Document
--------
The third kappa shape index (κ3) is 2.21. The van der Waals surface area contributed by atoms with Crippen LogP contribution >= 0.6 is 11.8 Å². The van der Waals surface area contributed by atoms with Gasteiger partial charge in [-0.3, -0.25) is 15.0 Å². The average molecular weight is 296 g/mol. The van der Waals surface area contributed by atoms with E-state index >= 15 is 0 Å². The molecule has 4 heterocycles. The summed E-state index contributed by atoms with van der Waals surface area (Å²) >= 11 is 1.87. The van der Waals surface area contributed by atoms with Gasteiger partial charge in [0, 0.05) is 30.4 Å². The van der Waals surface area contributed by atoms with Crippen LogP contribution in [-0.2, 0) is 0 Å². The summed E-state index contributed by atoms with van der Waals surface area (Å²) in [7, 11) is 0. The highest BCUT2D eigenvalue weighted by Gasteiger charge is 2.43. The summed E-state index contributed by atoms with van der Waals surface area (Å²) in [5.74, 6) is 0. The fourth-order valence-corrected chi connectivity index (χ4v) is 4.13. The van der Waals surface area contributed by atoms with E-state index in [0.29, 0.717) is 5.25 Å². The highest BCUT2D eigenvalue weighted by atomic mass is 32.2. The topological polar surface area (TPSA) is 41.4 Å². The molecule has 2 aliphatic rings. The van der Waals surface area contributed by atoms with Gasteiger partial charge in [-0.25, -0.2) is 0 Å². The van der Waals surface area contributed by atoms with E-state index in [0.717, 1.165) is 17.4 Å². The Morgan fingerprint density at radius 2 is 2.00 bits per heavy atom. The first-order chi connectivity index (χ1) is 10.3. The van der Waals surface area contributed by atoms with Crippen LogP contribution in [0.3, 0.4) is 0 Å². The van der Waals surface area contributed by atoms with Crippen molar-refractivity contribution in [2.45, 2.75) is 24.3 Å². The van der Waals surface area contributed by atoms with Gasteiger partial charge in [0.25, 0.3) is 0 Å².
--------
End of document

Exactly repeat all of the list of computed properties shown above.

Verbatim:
The third kappa shape index (κ3) is 2.21. The van der Waals surface area contributed by atoms with Crippen LogP contribution >= 0.6 is 11.8 Å². The van der Waals surface area contributed by atoms with Gasteiger partial charge in [-0.3, -0.25) is 15.0 Å². The average molecular weight is 296 g/mol. The van der Waals surface area contributed by atoms with E-state index >= 15 is 0 Å². The molecule has 4 heterocycles. The summed E-state index contributed by atoms with van der Waals surface area (Å²) >= 11 is 1.87. The van der Waals surface area contributed by atoms with Gasteiger partial charge in [0, 0.05) is 30.4 Å². The van der Waals surface area contributed by atoms with Crippen LogP contribution in [-0.2, 0) is 0 Å². The summed E-state index contributed by atoms with van der Waals surface area (Å²) in [7, 11) is 0. The highest BCUT2D eigenvalue weighted by Gasteiger charge is 2.43. The summed E-state index contributed by atoms with van der Waals surface area (Å²) in [5.74, 6) is 0. The fourth-order valence-corrected chi connectivity index (χ4v) is 4.13. The van der Waals surface area contributed by atoms with E-state index in [0.29, 0.717) is 5.25 Å². The highest BCUT2D eigenvalue weighted by atomic mass is 32.2. The topological polar surface area (TPSA) is 41.4 Å². The molecule has 2 aliphatic rings. The van der Waals surface area contributed by atoms with Gasteiger partial charge in [-0.25, -0.2) is 0 Å². The van der Waals surface area contributed by atoms with E-state index in [0.717, 1.165) is 17.4 Å². The Morgan fingerprint density at radius 2 is 2.00 bits per heavy atom. The first-order chi connectivity index (χ1) is 10.3. The van der Waals surface area contributed by atoms with Crippen LogP contribution in [0.3, 0.4) is 0 Å². The van der Waals surface area contributed by atoms with Crippen molar-refractivity contribution in [2.45, 2.75) is 24.3 Å². The van der Waals surface area contributed by atoms with Gasteiger partial charge in [0.25, 0.3) is 0 Å².